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Discussion Starter #11
oh 1 more thing how hard was the dashpad to pull in the truck I always yanked the whole thing out as a unit. I can do that in about 45 minutes now (done it 4 or 5 times I think) BTW I love the black dash. you got me thinking about that now too.
The dashpad wasn't too bad. Since it was the first time I ever pulled a dash it probably took me longer than it should have. It total I think it was held on by 10 or 12 bolts.

Just find yourself a part out truck, the dashs are all the same.

Is that an OE black dash, or did you paint it?
I got an OE dash from a part out truck along with the door trim and power accessories.
 

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Did you have your I4 turbo manifold custom made or did you buy it? Also any other mods to support (fuel/tune)? Iv'e been looking at boosting mine for a while.
 

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Discussion Starter #13
Did you have your I4 turbo manifold custom made or did you buy it? Also any other mods to support (fuel/tune)? Iv'e been looking at boosting mine for a while.
Its one of LLV.MA5 creations that I bought second hand. I'll be posting more pics shortly. I'm just trying to find them all and pick the good ones.
 

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Discussion Starter #14 (Edited)
Alright I'm going to post a few photos at a time and work through the whole build slowly bc I'm having trouble losing my write up half way through.

With out further ado. Here is my 2.9L build

So my old engine would burn through about a quart of oil every month. After pulling the valve cover and realizing how much a pain it would be to replace the valve seals, I went out and found a newer engine that had 8,000 miles on it. At least that's what they guy who sold it to me said. I picked it up for about $750 and brought it home. As you can see a little dust had accumulated on it.

Once I cleaned it up I started tearing it down to port and polish the head. I pulled the oil pan and front cover to get to the timing chain. It was much easier to do while on the engine stand. When I got into it there was very little wear which means I got a killer deal on this engine!

Now it was time to start porting and polishing!

*NO CFM numbers. I only did common sense changes and there were a lot of them.*

If you want to see the whole build check out my (Daniel Sudol) facebook album Colorado 2.9. There are a lot more pictures than Ill post on here and I have almost all of them up there.
 

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Discussion Starter #15 (Edited)
Porting and polishing time!

I followed Jafromobile YouTube video on how to port and polish. I think I watched the whole thing like 10 times.
https://youtu.be/iejDWSQEsqI

I bought the Summit Racing® 3-Piece Non-Ferrous Deburr Kit to take out the majority of the material that I thought needed to be removed.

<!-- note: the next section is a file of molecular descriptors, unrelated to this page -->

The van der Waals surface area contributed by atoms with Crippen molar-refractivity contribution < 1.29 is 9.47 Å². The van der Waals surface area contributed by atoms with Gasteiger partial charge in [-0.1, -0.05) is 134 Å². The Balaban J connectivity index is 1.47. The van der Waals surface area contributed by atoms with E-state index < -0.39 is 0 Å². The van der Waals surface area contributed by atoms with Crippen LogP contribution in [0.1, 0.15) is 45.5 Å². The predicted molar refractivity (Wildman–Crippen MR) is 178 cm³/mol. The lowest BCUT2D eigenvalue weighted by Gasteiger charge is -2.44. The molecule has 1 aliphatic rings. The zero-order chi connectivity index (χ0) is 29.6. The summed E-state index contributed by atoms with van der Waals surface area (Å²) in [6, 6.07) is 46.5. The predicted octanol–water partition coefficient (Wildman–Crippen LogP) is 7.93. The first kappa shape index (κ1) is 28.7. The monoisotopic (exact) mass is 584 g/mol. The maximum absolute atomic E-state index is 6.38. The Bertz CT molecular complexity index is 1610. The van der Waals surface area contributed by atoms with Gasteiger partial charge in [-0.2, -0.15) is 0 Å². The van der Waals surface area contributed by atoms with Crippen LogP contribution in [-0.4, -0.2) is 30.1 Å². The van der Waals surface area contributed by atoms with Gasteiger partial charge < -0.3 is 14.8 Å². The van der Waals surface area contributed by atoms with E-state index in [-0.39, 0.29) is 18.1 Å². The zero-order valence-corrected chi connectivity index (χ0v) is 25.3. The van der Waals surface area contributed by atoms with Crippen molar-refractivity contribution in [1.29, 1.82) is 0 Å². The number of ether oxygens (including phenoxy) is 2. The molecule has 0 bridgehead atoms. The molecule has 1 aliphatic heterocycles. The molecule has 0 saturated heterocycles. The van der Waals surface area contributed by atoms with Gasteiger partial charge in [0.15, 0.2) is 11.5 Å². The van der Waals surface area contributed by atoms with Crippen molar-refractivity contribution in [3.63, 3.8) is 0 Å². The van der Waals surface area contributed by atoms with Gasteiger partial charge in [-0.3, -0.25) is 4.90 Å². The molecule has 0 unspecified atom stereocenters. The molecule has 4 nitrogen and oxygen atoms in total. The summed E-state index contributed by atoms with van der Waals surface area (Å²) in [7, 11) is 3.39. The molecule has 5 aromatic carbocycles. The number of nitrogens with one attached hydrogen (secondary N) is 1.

To hold the bits so they didn't jump around I made a glove. It made my time grinding much easier.

In total I spent the majority of my time on the exhaust ports. There was a lump of aluminum right behind the valve seat. That was the first thing to get rid of and smooth out. I also knifed where the ports come together and gasket matched the ports. As you can see there was a lot of material to remove.

On the intake side I just knifed the bridge and smoothed out the transition from port to bowl and valve seat.

The rest of the work I did with sanding rolls and polishing compound. I used 80,120,220 grit sanding rolls to smooth out the rough finish. Then I moved to some scotch bright wheels that had grits of 80, 120, 220, 320 grit. Once I had smoothed out the ports to near perfection I went an extra step and polished them to a near mirror finish with black emery.

Once I finished the ports I repeated the process on the combustion chamber. I knocked down the sharp edges and tried to get as much of the surface porosity out that I could. Then I polished the combustion chamber to a mirror finish.

Once all of that was completed I sent the head off to the local machine shop to get decked and a three angle valve job.

Best looking piece of aluminum I've ever seen if I do say so myself.
 

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Wow! Patience pays off. That looks awesome.
 

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Wow is a understatement. very impressive. wonder if there is room for bigger valves? and who can custom cut a set of cams?

I love this little 4 popper, weight, size, etc.
But I don't love how hard speed parts are to find.

my 04-3 build has a 5.7 aluminum ls1 sitting in the background but I may put it in the Jetfire instead. and seeing the flexability in the head as far as porting goes im really thinking about keeping the 2.8.

I like the narrow width of the I motors. this width may allow me to push the engine into the interior and significantly rear bias the weight of the truck. that LS will not fit in the cab with me.

I already have plans to put the corvette transaxle set up in the truck. (Jetfire has to be running first)

I hate that I don't have enough me to work on the Mistresses.

Excellent work on that head.
How much boost are you thinking of pushing?
Any idea how thin the port walls are now?
 

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About the valves and I am just guessing. The angle of the valves and room I think they are as big as you can get